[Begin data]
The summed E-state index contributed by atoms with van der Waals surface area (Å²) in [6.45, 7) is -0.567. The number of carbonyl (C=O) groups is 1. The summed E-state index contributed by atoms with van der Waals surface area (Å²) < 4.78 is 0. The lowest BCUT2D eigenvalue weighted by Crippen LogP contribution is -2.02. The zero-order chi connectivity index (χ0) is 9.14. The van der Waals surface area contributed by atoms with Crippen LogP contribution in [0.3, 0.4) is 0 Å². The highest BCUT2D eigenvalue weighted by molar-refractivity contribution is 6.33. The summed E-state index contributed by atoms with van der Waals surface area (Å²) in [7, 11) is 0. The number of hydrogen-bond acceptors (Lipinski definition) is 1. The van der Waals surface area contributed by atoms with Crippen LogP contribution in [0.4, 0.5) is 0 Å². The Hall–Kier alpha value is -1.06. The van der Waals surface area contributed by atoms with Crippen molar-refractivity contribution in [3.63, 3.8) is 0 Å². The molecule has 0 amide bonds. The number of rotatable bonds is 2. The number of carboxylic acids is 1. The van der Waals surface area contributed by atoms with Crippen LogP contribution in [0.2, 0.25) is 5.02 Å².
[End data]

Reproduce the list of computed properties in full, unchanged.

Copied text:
The summed E-state index contributed by atoms with van der Waals surface area (Å²) in [6.45, 7) is -0.567. The number of carbonyl (C=O) groups is 1. The summed E-state index contributed by atoms with van der Waals surface area (Å²) < 4.78 is 0. The lowest BCUT2D eigenvalue weighted by Crippen LogP contribution is -2.02. The zero-order chi connectivity index (χ0) is 9.14. The van der Waals surface area contributed by atoms with Crippen LogP contribution in [0.3, 0.4) is 0 Å². The highest BCUT2D eigenvalue weighted by molar-refractivity contribution is 6.33. The summed E-state index contributed by atoms with van der Waals surface area (Å²) in [7, 11) is 0. The number of hydrogen-bond acceptors (Lipinski definition) is 1. The van der Waals surface area contributed by atoms with Crippen LogP contribution in [0.4, 0.5) is 0 Å². The Hall–Kier alpha value is -1.06. The van der Waals surface area contributed by atoms with Crippen molar-refractivity contribution in [3.63, 3.8) is 0 Å². The molecule has 0 amide bonds. The number of rotatable bonds is 2. The number of carboxylic acids is 1. The van der Waals surface area contributed by atoms with Crippen LogP contribution in [0.2, 0.25) is 5.02 Å².